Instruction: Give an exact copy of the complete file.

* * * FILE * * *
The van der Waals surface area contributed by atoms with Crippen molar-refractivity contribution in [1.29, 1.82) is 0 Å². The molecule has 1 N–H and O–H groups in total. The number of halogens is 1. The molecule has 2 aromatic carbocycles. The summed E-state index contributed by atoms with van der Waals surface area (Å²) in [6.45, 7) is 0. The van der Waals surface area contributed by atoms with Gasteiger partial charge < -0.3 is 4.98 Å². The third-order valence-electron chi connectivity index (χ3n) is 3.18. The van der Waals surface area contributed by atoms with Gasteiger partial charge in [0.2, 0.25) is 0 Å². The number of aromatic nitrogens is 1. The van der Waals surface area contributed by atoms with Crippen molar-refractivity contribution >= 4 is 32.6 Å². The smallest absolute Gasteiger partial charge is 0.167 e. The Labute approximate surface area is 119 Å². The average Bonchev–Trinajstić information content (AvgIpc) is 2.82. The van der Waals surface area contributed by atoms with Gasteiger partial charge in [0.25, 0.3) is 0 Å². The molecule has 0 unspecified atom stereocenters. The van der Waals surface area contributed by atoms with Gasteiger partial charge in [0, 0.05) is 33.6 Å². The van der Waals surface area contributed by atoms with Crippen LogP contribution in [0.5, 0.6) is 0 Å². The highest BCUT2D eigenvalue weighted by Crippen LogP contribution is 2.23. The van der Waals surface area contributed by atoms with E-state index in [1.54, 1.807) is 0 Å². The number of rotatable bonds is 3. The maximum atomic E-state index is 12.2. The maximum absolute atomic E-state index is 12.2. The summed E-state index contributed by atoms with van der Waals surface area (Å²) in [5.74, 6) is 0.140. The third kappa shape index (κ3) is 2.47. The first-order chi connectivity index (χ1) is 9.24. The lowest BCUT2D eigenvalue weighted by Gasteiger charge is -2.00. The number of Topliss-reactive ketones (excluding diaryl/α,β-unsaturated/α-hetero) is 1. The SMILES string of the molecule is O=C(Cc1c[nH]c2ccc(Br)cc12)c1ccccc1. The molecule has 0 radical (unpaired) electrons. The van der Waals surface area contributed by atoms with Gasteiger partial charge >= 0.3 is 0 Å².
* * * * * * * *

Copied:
The van der Waals surface area contributed by atoms with Crippen molar-refractivity contribution in [1.29, 1.82) is 0 Å². The molecule has 1 N–H and O–H groups in total. The number of halogens is 1. The molecule has 2 aromatic carbocycles. The summed E-state index contributed by atoms with van der Waals surface area (Å²) in [6.45, 7) is 0. The van der Waals surface area contributed by atoms with Gasteiger partial charge < -0.3 is 4.98 Å². The third-order valence-electron chi connectivity index (χ3n) is 3.18. The van der Waals surface area contributed by atoms with Gasteiger partial charge in [0.2, 0.25) is 0 Å². The number of aromatic nitrogens is 1. The van der Waals surface area contributed by atoms with Crippen molar-refractivity contribution >= 4 is 32.6 Å². The smallest absolute Gasteiger partial charge is 0.167 e. The Labute approximate surface area is 119 Å². The average Bonchev–Trinajstić information content (AvgIpc) is 2.82. The van der Waals surface area contributed by atoms with Gasteiger partial charge in [0.25, 0.3) is 0 Å². The molecule has 0 unspecified atom stereocenters. The van der Waals surface area contributed by atoms with Gasteiger partial charge in [0, 0.05) is 33.6 Å². The van der Waals surface area contributed by atoms with Crippen LogP contribution in [0.5, 0.6) is 0 Å². The highest BCUT2D eigenvalue weighted by Crippen LogP contribution is 2.23. The van der Waals surface area contributed by atoms with E-state index in [1.54, 1.807) is 0 Å². The number of rotatable bonds is 3. The maximum atomic E-state index is 12.2. The maximum absolute atomic E-state index is 12.2. The summed E-state index contributed by atoms with van der Waals surface area (Å²) in [5.74, 6) is 0.140. The third kappa shape index (κ3) is 2.47. The first-order chi connectivity index (χ1) is 9.24. The lowest BCUT2D eigenvalue weighted by Gasteiger charge is -2.00. The number of Topliss-reactive ketones (excluding diaryl/α,β-unsaturated/α-hetero) is 1. The SMILES string of the molecule is O=C(Cc1c[nH]c2ccc(Br)cc12)c1ccccc1. The molecule has 0 radical (unpaired) electrons. The van der Waals surface area contributed by atoms with Gasteiger partial charge >= 0.3 is 0 Å².